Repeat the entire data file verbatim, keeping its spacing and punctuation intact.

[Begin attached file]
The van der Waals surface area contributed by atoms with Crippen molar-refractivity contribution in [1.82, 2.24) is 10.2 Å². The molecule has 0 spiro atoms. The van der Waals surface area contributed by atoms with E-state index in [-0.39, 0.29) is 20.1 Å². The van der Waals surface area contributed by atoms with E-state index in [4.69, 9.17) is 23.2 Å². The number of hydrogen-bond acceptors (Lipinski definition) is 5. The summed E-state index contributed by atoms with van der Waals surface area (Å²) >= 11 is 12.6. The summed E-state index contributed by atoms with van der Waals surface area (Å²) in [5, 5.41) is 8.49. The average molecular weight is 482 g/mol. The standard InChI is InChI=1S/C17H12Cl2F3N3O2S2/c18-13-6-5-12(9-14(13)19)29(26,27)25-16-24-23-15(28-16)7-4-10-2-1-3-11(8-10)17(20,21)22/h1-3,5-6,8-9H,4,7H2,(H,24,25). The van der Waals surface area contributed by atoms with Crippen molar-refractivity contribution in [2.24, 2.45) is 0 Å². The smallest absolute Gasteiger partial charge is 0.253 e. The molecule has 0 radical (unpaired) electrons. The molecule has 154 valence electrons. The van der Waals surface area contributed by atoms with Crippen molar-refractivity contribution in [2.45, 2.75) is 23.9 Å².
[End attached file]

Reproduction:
The van der Waals surface area contributed by atoms with Crippen molar-refractivity contribution in [1.82, 2.24) is 10.2 Å². The molecule has 0 spiro atoms. The van der Waals surface area contributed by atoms with E-state index in [-0.39, 0.29) is 20.1 Å². The van der Waals surface area contributed by atoms with E-state index in [4.69, 9.17) is 23.2 Å². The number of hydrogen-bond acceptors (Lipinski definition) is 5. The summed E-state index contributed by atoms with van der Waals surface area (Å²) >= 11 is 12.6. The summed E-state index contributed by atoms with van der Waals surface area (Å²) in [5, 5.41) is 8.49. The average molecular weight is 482 g/mol. The standard InChI is InChI=1S/C17H12Cl2F3N3O2S2/c18-13-6-5-12(9-14(13)19)29(26,27)25-16-24-23-15(28-16)7-4-10-2-1-3-11(8-10)17(20,21)22/h1-3,5-6,8-9H,4,7H2,(H,24,25). The van der Waals surface area contributed by atoms with Crippen molar-refractivity contribution in [2.24, 2.45) is 0 Å². The smallest absolute Gasteiger partial charge is 0.253 e. The molecule has 0 radical (unpaired) electrons. The molecule has 154 valence electrons. The van der Waals surface area contributed by atoms with Crippen molar-refractivity contribution in [2.45, 2.75) is 23.9 Å².